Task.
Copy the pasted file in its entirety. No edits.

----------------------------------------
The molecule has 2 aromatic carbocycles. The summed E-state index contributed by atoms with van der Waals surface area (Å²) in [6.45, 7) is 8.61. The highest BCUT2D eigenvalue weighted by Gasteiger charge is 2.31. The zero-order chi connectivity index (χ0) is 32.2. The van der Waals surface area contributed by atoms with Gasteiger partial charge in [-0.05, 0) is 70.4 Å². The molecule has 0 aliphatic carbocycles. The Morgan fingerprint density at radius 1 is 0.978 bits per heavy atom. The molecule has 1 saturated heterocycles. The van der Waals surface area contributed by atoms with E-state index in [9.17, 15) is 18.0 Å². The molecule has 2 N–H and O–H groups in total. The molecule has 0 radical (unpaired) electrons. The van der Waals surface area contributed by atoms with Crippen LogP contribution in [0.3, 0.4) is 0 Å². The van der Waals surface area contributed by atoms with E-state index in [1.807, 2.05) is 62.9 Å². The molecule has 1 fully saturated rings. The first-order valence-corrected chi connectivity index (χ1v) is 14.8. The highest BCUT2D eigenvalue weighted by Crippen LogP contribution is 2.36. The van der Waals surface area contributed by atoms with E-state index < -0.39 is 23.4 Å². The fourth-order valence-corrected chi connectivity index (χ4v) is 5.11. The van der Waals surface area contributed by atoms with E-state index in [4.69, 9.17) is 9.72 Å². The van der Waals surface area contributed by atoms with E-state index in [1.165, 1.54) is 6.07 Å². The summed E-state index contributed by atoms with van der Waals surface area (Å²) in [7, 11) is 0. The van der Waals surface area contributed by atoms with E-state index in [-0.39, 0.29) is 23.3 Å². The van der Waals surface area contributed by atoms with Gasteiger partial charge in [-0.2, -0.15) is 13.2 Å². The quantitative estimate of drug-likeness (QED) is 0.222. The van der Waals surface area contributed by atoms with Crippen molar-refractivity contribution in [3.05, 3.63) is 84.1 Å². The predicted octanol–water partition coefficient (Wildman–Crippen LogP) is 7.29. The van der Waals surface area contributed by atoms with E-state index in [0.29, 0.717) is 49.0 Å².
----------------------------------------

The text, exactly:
The molecule has 2 aromatic carbocycles. The summed E-state index contributed by atoms with van der Waals surface area (Å²) in [6.45, 7) is 8.61. The highest BCUT2D eigenvalue weighted by Gasteiger charge is 2.31. The zero-order chi connectivity index (χ0) is 32.2. The van der Waals surface area contributed by atoms with Gasteiger partial charge in [-0.05, 0) is 70.4 Å². The molecule has 0 aliphatic carbocycles. The Morgan fingerprint density at radius 1 is 0.978 bits per heavy atom. The molecule has 1 saturated heterocycles. The van der Waals surface area contributed by atoms with E-state index in [9.17, 15) is 18.0 Å². The molecule has 2 N–H and O–H groups in total. The molecule has 0 radical (unpaired) electrons. The van der Waals surface area contributed by atoms with Crippen LogP contribution in [0.3, 0.4) is 0 Å². The van der Waals surface area contributed by atoms with E-state index in [1.807, 2.05) is 62.9 Å². The molecule has 1 fully saturated rings. The first-order valence-corrected chi connectivity index (χ1v) is 14.8. The highest BCUT2D eigenvalue weighted by Crippen LogP contribution is 2.36. The van der Waals surface area contributed by atoms with E-state index < -0.39 is 23.4 Å². The fourth-order valence-corrected chi connectivity index (χ4v) is 5.11. The van der Waals surface area contributed by atoms with E-state index in [4.69, 9.17) is 9.72 Å². The van der Waals surface area contributed by atoms with E-state index in [1.165, 1.54) is 6.07 Å². The summed E-state index contributed by atoms with van der Waals surface area (Å²) in [7, 11) is 0. The van der Waals surface area contributed by atoms with E-state index in [-0.39, 0.29) is 23.3 Å². The van der Waals surface area contributed by atoms with Gasteiger partial charge in [-0.2, -0.15) is 13.2 Å². The quantitative estimate of drug-likeness (QED) is 0.222. The van der Waals surface area contributed by atoms with Crippen molar-refractivity contribution in [3.05, 3.63) is 84.1 Å². The predicted octanol–water partition coefficient (Wildman–Crippen LogP) is 7.29. The van der Waals surface area contributed by atoms with E-state index in [0.29, 0.717) is 49.0 Å².